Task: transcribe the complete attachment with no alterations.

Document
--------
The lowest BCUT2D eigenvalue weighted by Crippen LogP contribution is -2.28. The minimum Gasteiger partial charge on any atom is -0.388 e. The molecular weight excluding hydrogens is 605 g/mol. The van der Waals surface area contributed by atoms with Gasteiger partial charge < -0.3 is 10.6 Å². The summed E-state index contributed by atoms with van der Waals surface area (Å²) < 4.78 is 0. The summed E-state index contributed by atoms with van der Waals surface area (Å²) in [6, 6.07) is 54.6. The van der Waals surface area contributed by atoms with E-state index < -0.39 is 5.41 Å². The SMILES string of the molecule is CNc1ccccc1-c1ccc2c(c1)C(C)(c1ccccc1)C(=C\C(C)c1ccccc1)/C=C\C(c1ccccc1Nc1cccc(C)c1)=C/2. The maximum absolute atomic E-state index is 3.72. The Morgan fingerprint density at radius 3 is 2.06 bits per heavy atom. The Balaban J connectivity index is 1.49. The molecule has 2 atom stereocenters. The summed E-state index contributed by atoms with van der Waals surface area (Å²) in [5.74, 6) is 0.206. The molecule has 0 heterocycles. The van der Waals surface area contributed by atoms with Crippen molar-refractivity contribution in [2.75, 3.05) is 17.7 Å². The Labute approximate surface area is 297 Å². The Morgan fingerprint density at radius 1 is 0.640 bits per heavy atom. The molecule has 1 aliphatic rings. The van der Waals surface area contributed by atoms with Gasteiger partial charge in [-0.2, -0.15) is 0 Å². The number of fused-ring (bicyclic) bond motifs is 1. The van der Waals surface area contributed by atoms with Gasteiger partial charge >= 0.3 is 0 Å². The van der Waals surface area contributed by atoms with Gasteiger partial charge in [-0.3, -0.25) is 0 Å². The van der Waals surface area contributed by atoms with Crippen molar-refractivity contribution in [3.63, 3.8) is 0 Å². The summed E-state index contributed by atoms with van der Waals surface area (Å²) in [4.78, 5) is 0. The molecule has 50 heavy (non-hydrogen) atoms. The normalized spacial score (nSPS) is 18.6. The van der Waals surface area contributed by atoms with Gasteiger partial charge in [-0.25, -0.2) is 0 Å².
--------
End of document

The lowest BCUT2D eigenvalue weighted by Crippen LogP contribution is -2.28. The minimum Gasteiger partial charge on any atom is -0.388 e. The molecular weight excluding hydrogens is 605 g/mol. The van der Waals surface area contributed by atoms with Gasteiger partial charge < -0.3 is 10.6 Å². The summed E-state index contributed by atoms with van der Waals surface area (Å²) < 4.78 is 0. The summed E-state index contributed by atoms with van der Waals surface area (Å²) in [6, 6.07) is 54.6. The van der Waals surface area contributed by atoms with E-state index < -0.39 is 5.41 Å². The SMILES string of the molecule is CNc1ccccc1-c1ccc2c(c1)C(C)(c1ccccc1)C(=C\C(C)c1ccccc1)/C=C\C(c1ccccc1Nc1cccc(C)c1)=C/2. The maximum absolute atomic E-state index is 3.72. The Morgan fingerprint density at radius 3 is 2.06 bits per heavy atom. The Balaban J connectivity index is 1.49. The molecule has 2 atom stereocenters. The summed E-state index contributed by atoms with van der Waals surface area (Å²) in [5.74, 6) is 0.206. The molecule has 0 heterocycles. The van der Waals surface area contributed by atoms with Crippen molar-refractivity contribution in [2.75, 3.05) is 17.7 Å². The Labute approximate surface area is 297 Å². The Morgan fingerprint density at radius 1 is 0.640 bits per heavy atom. The molecule has 1 aliphatic rings. The van der Waals surface area contributed by atoms with Gasteiger partial charge in [-0.2, -0.15) is 0 Å². The number of fused-ring (bicyclic) bond motifs is 1. The van der Waals surface area contributed by atoms with Gasteiger partial charge >= 0.3 is 0 Å². The van der Waals surface area contributed by atoms with Gasteiger partial charge in [-0.3, -0.25) is 0 Å². The van der Waals surface area contributed by atoms with Crippen molar-refractivity contribution in [3.63, 3.8) is 0 Å². The summed E-state index contributed by atoms with van der Waals surface area (Å²) in [4.78, 5) is 0. The molecule has 50 heavy (non-hydrogen) atoms. The normalized spacial score (nSPS) is 18.6. The van der Waals surface area contributed by atoms with Gasteiger partial charge in [-0.25, -0.2) is 0 Å².